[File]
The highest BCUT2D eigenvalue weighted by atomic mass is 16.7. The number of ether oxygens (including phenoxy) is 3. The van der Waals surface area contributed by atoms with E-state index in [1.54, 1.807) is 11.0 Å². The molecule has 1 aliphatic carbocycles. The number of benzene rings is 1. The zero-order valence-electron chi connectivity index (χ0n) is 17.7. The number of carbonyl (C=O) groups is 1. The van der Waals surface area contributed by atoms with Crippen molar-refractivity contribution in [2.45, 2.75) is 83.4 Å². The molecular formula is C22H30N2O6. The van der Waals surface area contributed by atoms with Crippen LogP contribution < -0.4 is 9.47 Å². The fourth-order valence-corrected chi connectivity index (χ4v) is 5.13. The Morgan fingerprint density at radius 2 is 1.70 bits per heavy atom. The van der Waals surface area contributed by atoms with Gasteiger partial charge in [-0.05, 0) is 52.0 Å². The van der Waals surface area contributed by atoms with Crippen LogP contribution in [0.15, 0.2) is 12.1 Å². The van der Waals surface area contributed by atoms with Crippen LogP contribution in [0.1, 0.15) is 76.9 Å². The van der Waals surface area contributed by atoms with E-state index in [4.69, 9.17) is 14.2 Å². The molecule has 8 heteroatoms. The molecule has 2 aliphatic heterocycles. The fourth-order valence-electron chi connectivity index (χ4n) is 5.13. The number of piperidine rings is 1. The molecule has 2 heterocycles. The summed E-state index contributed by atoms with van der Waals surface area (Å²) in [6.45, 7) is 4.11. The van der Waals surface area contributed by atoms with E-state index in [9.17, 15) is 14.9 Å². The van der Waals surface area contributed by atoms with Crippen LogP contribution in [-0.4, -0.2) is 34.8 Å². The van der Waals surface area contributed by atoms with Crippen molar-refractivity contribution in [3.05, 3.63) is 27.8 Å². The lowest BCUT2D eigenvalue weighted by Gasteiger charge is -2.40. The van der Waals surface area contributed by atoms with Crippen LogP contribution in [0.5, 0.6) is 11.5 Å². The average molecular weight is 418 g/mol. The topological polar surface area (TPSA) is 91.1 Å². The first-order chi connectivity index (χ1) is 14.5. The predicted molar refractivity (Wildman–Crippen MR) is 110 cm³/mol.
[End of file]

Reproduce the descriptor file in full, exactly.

The highest BCUT2D eigenvalue weighted by atomic mass is 16.7. The number of ether oxygens (including phenoxy) is 3. The van der Waals surface area contributed by atoms with E-state index in [1.54, 1.807) is 11.0 Å². The molecule has 1 aliphatic carbocycles. The number of benzene rings is 1. The zero-order valence-electron chi connectivity index (χ0n) is 17.7. The number of carbonyl (C=O) groups is 1. The van der Waals surface area contributed by atoms with Crippen molar-refractivity contribution in [2.45, 2.75) is 83.4 Å². The molecular formula is C22H30N2O6. The van der Waals surface area contributed by atoms with Crippen LogP contribution < -0.4 is 9.47 Å². The fourth-order valence-corrected chi connectivity index (χ4v) is 5.13. The Morgan fingerprint density at radius 2 is 1.70 bits per heavy atom. The van der Waals surface area contributed by atoms with Gasteiger partial charge in [-0.05, 0) is 52.0 Å². The van der Waals surface area contributed by atoms with Crippen LogP contribution in [0.15, 0.2) is 12.1 Å². The van der Waals surface area contributed by atoms with Crippen LogP contribution in [0.1, 0.15) is 76.9 Å². The van der Waals surface area contributed by atoms with E-state index in [4.69, 9.17) is 14.2 Å². The molecule has 8 heteroatoms. The molecule has 2 aliphatic heterocycles. The fourth-order valence-electron chi connectivity index (χ4n) is 5.13. The number of piperidine rings is 1. The molecule has 2 heterocycles. The summed E-state index contributed by atoms with van der Waals surface area (Å²) in [6.45, 7) is 4.11. The van der Waals surface area contributed by atoms with E-state index in [9.17, 15) is 14.9 Å². The van der Waals surface area contributed by atoms with Crippen LogP contribution in [-0.4, -0.2) is 34.8 Å². The van der Waals surface area contributed by atoms with Crippen molar-refractivity contribution in [3.05, 3.63) is 27.8 Å². The lowest BCUT2D eigenvalue weighted by Gasteiger charge is -2.40. The van der Waals surface area contributed by atoms with Crippen LogP contribution in [0.5, 0.6) is 11.5 Å². The average molecular weight is 418 g/mol. The topological polar surface area (TPSA) is 91.1 Å². The first-order chi connectivity index (χ1) is 14.5. The predicted molar refractivity (Wildman–Crippen MR) is 110 cm³/mol.